Jan 14, 2010, 12:34 PM
The community of Sareh Soffie in the Upper Fulladu West District of Central River Region South last Monday inaugurated a health post in the community, equipped with a toilet facility, store, offices and wards.
According to health officials, the health post is under the supervision of Central River Region Regional Health Team and covers a catchment area of 50 villages.
Speaking at the ceremony, Jankoba Jabbie, Central River Regional Health Director underscored the significance of health in the lives of the people.
He noted that no nation can get sustainable development, if her citizens are not physically and mentally healthy.
As a directorate responsible for coordinating all health and health-related issues in the region, he said, “we have seen the need to reopen the Sareh Soffie community Clinic, after the community has appealed for its re-opening.”
According to him, the clinic was operating for the past years and was run by some Cuban doctors. But he said when they left, the clinic was closed and the residents used to travel 25km to Bansang Hospital to access health services.
While the Regional Health Team has provided all essential materials, including drugs to the clinic, he said, the community provided the labour for its operation.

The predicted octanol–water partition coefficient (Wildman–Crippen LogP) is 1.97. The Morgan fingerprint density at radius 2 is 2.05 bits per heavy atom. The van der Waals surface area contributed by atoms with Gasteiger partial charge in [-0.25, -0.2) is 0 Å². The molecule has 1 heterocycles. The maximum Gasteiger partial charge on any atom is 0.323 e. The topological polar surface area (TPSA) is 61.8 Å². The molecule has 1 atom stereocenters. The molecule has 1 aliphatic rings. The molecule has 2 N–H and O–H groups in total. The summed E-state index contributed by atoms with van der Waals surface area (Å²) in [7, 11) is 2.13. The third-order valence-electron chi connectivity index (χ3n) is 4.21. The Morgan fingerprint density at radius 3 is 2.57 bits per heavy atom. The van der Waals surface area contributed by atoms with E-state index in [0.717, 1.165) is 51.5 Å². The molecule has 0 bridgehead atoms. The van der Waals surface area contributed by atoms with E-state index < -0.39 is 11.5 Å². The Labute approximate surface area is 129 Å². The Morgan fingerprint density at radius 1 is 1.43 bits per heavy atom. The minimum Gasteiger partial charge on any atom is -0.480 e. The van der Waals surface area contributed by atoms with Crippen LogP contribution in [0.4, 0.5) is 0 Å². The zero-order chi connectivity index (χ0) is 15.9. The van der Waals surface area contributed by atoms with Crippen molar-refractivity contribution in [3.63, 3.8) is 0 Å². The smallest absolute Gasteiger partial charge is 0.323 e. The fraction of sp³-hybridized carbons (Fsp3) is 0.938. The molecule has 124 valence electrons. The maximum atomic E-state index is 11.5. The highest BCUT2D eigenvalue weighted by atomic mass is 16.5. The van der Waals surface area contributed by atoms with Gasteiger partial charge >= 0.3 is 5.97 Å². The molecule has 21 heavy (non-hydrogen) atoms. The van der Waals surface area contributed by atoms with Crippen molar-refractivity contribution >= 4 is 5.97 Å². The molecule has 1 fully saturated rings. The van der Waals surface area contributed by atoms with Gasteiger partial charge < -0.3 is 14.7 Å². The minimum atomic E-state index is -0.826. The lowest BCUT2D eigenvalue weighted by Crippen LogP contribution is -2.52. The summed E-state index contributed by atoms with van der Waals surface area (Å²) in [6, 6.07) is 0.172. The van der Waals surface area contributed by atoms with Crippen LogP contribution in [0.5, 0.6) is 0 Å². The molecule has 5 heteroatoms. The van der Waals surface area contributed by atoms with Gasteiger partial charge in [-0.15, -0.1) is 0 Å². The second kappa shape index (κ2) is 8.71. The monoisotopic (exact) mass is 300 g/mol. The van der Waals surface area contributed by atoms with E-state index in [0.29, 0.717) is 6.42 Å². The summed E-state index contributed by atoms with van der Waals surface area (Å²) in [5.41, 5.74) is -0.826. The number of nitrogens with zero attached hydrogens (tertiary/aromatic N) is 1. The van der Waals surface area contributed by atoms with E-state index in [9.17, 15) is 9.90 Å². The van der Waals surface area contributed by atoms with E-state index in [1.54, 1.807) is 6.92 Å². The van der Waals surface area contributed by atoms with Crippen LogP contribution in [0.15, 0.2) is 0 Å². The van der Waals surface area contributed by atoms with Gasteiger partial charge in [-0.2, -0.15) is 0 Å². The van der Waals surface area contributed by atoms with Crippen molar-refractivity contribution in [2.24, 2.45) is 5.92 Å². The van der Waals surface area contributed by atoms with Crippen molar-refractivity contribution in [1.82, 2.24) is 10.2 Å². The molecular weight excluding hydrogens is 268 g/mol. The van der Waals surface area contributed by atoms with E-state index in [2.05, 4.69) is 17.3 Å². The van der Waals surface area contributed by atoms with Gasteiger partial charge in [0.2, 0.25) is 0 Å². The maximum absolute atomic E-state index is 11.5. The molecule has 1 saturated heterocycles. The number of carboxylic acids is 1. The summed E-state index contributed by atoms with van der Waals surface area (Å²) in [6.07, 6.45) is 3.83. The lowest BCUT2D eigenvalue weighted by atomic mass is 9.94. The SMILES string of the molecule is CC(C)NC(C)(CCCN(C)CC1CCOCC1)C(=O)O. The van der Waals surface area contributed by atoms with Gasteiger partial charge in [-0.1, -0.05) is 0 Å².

Mr Jabbie assured the community of his office’s continued support and then urged them to make the best use of the clinic.
For his part, Ebba Secka, CRR regional principal public health nurse, said: “The government through health ministry has health as its top priority agenda.
“The government wants to bring health services to the door steps of every Gambian.”
He noted that some of the challenges the clinic is facing include lack of ambulance, provision of water and electricity supply and the need for more health workers to support the current work force at the clinic.
Jereh Keita, the Chairman of the catchment’s clinic committee, said this development came at a time there is high demand of health post in the area, considering the number of patients received in the facility.
Bunja Ceesay, the nurse-in-charge of the clinic hailed the communities and the RHT for what he described as their timely intervention.
Ceesay used the opportunity to appeal to the authorities to provide an ambulance, water, electricity, more equipment and staff to the clinic.